Dylan Groff’s decision-making ability is something the members of the Evanston football coaching staff have raved about ever since he was promoted to the varsity at the end of his sophomore season.
But his passion for playing another sport led him to a decision that will send him down a different path once the 2022 season is over.
Last fall, Groff opted to make a commitment to play Big 10 lacrosse at Rutgers University, and he’ll focus solely on that sport after he first attempts to become the first ETHS quarterback in 20 years to win a state playoff game.
The combination of football and lacrosse isn’t totally unusual, even though the multi-sport high school athlete is becoming a rarity itself. But there is a certain irony to the fact that even Evanston Hall of Fame football coach Murney Lazier, who started the lacrosse program 60 years ago at the school to make sure his player stayed in shape in the off-season, probably never anticipated that the football program would reach a point where the starting QB and team leader would be more proficient in the sport with a long stick.
Groff is certainly more than a placeholder at the position and it’s definitely not a case where a struggling program has to just plug in the best available athlete to play quarterback. After being promoted at the end of the 2020 season, he beat out incumbent Sean Cruz for the starting quarterback job and led the Wildkits to the Illinois High School Association Class 8A state playoffs as a junior.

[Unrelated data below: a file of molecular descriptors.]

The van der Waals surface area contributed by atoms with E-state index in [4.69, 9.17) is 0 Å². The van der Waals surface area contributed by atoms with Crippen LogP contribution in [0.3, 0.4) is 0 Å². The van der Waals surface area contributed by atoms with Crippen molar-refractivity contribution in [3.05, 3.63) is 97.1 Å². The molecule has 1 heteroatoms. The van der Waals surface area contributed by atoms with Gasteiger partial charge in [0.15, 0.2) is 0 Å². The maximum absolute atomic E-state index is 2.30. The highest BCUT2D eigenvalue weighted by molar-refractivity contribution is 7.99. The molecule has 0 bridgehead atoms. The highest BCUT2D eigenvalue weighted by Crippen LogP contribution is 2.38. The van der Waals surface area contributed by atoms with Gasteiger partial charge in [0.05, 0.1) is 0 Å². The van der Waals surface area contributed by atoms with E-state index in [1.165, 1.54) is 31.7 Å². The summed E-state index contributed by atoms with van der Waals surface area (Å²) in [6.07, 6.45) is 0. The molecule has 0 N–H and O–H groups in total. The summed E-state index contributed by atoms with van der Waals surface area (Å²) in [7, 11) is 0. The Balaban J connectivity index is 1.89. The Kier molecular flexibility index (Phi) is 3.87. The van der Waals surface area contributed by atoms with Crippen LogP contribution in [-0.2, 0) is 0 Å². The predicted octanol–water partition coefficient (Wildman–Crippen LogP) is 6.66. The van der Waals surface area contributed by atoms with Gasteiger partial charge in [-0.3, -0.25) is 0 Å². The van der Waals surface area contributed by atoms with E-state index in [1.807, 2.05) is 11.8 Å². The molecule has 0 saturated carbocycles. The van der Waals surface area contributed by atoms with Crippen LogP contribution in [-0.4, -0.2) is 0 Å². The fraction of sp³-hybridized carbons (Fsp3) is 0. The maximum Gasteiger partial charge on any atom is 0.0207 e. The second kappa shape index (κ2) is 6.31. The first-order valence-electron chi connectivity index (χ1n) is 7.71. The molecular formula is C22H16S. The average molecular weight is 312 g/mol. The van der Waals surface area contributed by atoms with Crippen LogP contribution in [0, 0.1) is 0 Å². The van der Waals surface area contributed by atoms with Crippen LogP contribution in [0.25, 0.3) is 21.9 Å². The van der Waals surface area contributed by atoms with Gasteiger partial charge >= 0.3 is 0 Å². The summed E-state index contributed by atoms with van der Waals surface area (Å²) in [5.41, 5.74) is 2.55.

As a junior, Groff completed 62% of his passing attempts for 1,359 yards, tossing 16 touchdown passes and just three interceptions in nine games. He also finished second on the squad in rushing with 595 yards in 121 attempts.
He still has unfinished business on the football field even with a lacrosse career looming. He’s divided his time this summer between playing in lacrosse club tournaments and in 7-on-7 passing competitions for the Wildkit football squad.
There’s unfinished business for the 6-foot-1, 190-pound senior because he missed out on Evanston’s first-round state playoff loss to Plainfield North last year due to a case of mononucleosis.
“I’ve always thought of myself as a football player first and I think most people think of me that way,” said Groff, despite the fact that he’s played defense at the varsity level all three years in lacrosse. “I didn’t think I wanted to play lacrosse in college. I wanted to play football. But at the end of last summer I started to get a lot of interest from a lot of high level Division I college lacrosse programs, and I knew I’d regret it if I passed up that chance.